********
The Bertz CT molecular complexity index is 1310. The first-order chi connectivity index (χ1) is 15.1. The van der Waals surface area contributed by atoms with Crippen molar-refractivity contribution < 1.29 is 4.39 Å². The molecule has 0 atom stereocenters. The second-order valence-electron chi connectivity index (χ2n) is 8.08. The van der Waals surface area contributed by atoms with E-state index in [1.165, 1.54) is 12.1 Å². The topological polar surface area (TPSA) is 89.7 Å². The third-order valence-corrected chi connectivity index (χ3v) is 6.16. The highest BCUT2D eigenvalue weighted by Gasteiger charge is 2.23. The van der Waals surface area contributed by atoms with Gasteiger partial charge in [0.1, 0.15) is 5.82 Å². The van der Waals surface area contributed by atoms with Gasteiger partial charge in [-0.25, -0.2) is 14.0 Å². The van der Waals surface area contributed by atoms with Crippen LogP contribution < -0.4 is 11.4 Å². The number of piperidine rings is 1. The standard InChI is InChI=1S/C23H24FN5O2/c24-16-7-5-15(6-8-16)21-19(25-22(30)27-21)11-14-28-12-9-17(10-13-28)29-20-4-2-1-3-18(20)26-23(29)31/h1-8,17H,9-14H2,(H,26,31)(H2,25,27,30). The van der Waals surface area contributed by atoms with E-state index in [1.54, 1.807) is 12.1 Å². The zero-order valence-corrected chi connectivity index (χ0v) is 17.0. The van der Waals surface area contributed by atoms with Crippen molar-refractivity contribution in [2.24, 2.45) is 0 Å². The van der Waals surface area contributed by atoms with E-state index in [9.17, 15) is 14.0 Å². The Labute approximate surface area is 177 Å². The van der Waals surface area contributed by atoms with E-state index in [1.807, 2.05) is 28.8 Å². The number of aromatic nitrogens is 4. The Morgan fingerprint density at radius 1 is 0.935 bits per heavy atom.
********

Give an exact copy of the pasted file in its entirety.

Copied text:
The Bertz CT molecular complexity index is 1310. The first-order chi connectivity index (χ1) is 15.1. The van der Waals surface area contributed by atoms with Crippen molar-refractivity contribution < 1.29 is 4.39 Å². The molecule has 0 atom stereocenters. The second-order valence-electron chi connectivity index (χ2n) is 8.08. The van der Waals surface area contributed by atoms with E-state index in [1.165, 1.54) is 12.1 Å². The topological polar surface area (TPSA) is 89.7 Å². The third-order valence-corrected chi connectivity index (χ3v) is 6.16. The highest BCUT2D eigenvalue weighted by Gasteiger charge is 2.23. The van der Waals surface area contributed by atoms with Gasteiger partial charge in [0.1, 0.15) is 5.82 Å². The van der Waals surface area contributed by atoms with Gasteiger partial charge in [-0.25, -0.2) is 14.0 Å². The van der Waals surface area contributed by atoms with Crippen LogP contribution < -0.4 is 11.4 Å². The number of piperidine rings is 1. The standard InChI is InChI=1S/C23H24FN5O2/c24-16-7-5-15(6-8-16)21-19(25-22(30)27-21)11-14-28-12-9-17(10-13-28)29-20-4-2-1-3-18(20)26-23(29)31/h1-8,17H,9-14H2,(H,26,31)(H2,25,27,30). The van der Waals surface area contributed by atoms with E-state index in [1.54, 1.807) is 12.1 Å². The zero-order valence-corrected chi connectivity index (χ0v) is 17.0. The van der Waals surface area contributed by atoms with Crippen molar-refractivity contribution in [2.24, 2.45) is 0 Å². The van der Waals surface area contributed by atoms with E-state index in [9.17, 15) is 14.0 Å². The Labute approximate surface area is 177 Å². The van der Waals surface area contributed by atoms with E-state index in [1.807, 2.05) is 28.8 Å². The number of aromatic nitrogens is 4. The Morgan fingerprint density at radius 1 is 0.935 bits per heavy atom.